Sons of Anarchy was packed with action and drama, and it saw some violent moments as the title club often got involved in conflicts with other clubs and more, but there’s one episode that almost got the series into trouble due to how graphic it was – but it was unrelated to any fight between gangs. In 2008, Kurt Sutter took the audience into the world of motorcycle clubs in the series Sons of Anarchy, which lived on for a total of seven seasons full of heartbreak, betrayal, and some truly unforgettable moments, both good and bad.
Set in the fictional town of Charming, California, Sons of Anarchy follows the title club through Jackson “Jax” Teller (Charlie Hunnam), the VP of the club and the son of John ‘JT’ Teller, one of the club’s founding members. The series kicks off when Jax finds JT’s manifesto, in which he shared his ideas and views for the club, which were very different from those of the club’s current President (and Jax’s stepfather), Clay Morrow (Ron Perlman). This, and other problems within the club and with others send Jax on a journey that makes him question his relationships, family, and role in the club. As a result of all those conflicts, Sons of Anarchy saw the deaths of many characters, and as graphic as these were, they never got the show into trouble, but a different scene almost did.
Sons of Anarchy took inspiration from real-life motorcycle clubs and their lifestyle, but as it’s a fictional story, many of those elements were made even more dramatic than they probably are. Although most of the members of SAMCRO had families or sentimental partners, they often got involved with other people, and one of those scenes almost got Sons of Anarchy into major trouble as it was deemed “pornographic”.
Why Was Sons Of Anarchy S7, Ep 10 So Controversial, But Other Graphic Moments Weren’t?
Sons of Anarchy season 7 episode “Faith and Despondency” was criticized by the Parents Television Council for its opening scene. This two-and-a-half-minute sequence saw the members of SAMCRO having sex with their respective partners, and even though this wasn’t the first time that Sons of Anarchy showed some nudity and it definitely wasn’t the show’s first sex scene, the PTC labeled it as “pornography”. In a statement (via The Wrap), the PTC’s president, Tim Winter, described the scene as the “most sexually explicit content we’ve ever seen on basic cable, content normally found on premium subscription networks like HBO or Showtime” and said they expected other basic cable networks to air similar or more explicit content in order to “stay competitive”. Winter added that families “should not be forced to underwrite pornography” and reiterated their call on Congress, the FCC, and the Federal Courts to “give cable consumers real choice when it comes to deciding which networks they actually want to purchase”.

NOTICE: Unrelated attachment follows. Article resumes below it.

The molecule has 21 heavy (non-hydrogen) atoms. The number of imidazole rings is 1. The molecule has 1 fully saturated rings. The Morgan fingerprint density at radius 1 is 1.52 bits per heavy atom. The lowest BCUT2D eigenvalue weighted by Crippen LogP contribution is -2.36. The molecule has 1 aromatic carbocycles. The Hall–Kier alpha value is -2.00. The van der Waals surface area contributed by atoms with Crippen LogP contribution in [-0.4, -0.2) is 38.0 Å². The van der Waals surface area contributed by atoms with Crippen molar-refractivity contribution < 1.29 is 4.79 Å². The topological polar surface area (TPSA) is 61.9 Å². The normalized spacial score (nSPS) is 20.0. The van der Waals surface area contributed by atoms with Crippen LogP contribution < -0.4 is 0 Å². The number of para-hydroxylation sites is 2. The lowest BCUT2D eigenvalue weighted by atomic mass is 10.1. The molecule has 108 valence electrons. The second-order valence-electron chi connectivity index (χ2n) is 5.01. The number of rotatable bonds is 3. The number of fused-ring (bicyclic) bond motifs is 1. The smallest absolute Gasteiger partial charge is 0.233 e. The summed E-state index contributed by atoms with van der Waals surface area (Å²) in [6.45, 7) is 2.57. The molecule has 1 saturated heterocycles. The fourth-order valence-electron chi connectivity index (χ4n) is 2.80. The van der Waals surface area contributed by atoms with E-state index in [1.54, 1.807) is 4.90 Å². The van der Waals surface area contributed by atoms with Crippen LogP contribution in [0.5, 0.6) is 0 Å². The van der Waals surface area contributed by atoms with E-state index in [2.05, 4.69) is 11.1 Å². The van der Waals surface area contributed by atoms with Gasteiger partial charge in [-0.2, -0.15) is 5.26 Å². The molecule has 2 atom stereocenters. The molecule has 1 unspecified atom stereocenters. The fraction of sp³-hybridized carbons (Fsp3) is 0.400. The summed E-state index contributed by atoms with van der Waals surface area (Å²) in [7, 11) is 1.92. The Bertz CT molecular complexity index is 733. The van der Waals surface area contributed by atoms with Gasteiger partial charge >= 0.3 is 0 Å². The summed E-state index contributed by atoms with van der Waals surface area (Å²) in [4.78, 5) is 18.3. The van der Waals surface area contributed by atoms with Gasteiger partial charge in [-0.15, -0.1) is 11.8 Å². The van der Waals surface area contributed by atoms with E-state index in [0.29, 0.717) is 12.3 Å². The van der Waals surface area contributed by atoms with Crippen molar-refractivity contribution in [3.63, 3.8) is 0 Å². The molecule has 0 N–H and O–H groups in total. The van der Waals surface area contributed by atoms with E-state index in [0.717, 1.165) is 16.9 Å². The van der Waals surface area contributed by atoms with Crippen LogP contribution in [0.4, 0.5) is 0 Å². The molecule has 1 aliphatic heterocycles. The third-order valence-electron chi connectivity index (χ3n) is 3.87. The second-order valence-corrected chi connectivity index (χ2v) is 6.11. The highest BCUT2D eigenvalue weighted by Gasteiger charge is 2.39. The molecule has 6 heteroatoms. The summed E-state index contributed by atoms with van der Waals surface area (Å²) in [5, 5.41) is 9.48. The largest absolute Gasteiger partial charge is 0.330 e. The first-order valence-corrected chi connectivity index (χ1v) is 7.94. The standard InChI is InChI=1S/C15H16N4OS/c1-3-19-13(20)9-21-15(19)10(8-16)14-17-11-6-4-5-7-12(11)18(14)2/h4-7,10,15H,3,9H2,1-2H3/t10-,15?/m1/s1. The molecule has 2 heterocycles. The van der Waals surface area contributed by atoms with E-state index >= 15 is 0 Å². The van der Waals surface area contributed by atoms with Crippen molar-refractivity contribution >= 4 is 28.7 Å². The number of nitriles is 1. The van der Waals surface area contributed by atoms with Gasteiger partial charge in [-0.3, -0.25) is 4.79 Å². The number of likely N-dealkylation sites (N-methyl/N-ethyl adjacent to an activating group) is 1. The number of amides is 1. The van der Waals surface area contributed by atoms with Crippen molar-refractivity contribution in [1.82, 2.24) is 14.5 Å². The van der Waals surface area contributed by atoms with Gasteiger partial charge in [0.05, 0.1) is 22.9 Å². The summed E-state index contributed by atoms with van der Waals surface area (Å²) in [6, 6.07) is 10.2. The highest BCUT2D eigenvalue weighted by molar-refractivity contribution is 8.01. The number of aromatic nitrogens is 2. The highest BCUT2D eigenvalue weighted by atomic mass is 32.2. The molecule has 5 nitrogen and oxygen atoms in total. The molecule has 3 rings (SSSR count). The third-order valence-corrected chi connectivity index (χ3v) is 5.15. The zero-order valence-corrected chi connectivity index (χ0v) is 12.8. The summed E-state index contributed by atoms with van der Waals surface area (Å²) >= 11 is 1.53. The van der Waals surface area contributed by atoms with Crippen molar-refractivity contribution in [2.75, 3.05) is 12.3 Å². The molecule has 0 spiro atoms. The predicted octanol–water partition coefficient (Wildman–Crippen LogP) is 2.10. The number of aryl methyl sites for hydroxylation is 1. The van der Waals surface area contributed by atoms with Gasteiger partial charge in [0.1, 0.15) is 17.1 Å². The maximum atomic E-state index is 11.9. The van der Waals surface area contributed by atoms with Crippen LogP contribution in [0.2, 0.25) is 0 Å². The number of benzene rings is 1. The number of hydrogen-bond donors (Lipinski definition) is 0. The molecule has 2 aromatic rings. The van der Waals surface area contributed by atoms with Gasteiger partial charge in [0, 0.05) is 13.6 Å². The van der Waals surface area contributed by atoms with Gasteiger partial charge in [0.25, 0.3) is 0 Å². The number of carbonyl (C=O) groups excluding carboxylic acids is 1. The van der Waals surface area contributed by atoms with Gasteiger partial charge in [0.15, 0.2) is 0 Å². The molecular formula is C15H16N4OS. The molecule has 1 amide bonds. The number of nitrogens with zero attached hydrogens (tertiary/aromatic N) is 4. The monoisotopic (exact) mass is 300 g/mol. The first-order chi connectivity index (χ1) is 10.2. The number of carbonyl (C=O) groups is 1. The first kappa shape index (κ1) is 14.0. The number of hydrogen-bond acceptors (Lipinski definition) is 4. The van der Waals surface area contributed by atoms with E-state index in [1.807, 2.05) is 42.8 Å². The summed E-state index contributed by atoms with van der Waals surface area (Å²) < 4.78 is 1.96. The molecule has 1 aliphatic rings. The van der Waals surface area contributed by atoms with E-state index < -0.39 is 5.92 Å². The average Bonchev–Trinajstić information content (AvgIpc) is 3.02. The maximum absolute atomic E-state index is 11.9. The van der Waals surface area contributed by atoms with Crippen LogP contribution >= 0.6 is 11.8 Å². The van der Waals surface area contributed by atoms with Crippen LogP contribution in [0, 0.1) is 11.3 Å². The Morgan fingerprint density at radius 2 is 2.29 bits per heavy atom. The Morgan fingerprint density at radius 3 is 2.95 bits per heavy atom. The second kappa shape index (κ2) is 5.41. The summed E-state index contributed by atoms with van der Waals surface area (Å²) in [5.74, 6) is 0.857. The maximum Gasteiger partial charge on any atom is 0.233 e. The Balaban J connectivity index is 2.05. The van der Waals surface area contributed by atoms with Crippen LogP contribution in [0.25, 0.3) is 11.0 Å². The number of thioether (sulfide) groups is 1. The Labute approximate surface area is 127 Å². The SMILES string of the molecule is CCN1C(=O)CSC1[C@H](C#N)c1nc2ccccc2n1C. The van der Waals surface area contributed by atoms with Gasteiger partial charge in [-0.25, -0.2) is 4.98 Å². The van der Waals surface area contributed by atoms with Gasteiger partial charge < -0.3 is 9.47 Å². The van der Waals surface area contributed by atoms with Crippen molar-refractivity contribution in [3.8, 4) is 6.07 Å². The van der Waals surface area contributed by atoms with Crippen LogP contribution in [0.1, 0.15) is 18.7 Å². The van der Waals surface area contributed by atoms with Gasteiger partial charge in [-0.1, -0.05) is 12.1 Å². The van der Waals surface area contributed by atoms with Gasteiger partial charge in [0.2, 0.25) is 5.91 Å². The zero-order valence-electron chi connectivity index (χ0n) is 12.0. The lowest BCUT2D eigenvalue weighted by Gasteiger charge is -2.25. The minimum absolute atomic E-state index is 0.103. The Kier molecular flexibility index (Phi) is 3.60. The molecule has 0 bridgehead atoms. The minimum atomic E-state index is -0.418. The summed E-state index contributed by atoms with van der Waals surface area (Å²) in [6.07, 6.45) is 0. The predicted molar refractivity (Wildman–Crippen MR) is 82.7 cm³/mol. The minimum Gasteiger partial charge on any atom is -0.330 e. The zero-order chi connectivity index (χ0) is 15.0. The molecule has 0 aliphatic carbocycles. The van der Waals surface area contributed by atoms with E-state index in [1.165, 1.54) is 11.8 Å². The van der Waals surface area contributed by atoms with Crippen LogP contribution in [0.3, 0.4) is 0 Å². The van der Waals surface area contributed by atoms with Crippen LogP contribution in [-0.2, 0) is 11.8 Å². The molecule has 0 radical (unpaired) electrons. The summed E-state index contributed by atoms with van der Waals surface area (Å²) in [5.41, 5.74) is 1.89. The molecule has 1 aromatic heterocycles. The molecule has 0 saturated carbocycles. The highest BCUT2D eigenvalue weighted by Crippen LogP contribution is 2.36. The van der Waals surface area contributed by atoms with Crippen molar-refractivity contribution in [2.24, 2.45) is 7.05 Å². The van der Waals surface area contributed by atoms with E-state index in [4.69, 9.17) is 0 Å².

However, the PTC made no comment on all the graphic deaths in Sons of Anarchy or Jax tearing out someone’s eye in that same episode. Sons of Anarchy was obviously not a family show nor one that invited a younger audience to watch it, which made the PTC’s complaints feel out of place, and if kids ended up watching some of the most graphic scenes in Sons of Anarchy, it’s not the responsibility of Sutter and the network but that of parents. The PTC had previously called out Sons of Anarchy over a scene depicting a school shooting, to which Kurt Sutter replied in defense of the show and the PTC clapped back with a lengthy post. Sons of Anarchy could have gotten into trouble over many other scenes, such as when Tig’s daughter was burned alive, the graphic deaths of Opie Winston (Ryan Hurst) and Jax’s wife Tara Knowles (Maggie Siff), or when Juice (Theo Rossi) was raped in prison, but there were no complaints over those. In the end, and contrary to what the PTC claimed, Sons of Anarchy had a wide audience and received a lot of praise for the performances of its main cast and the themes it addressed, and criticism about its graphic scenes didn’t hurt the show.
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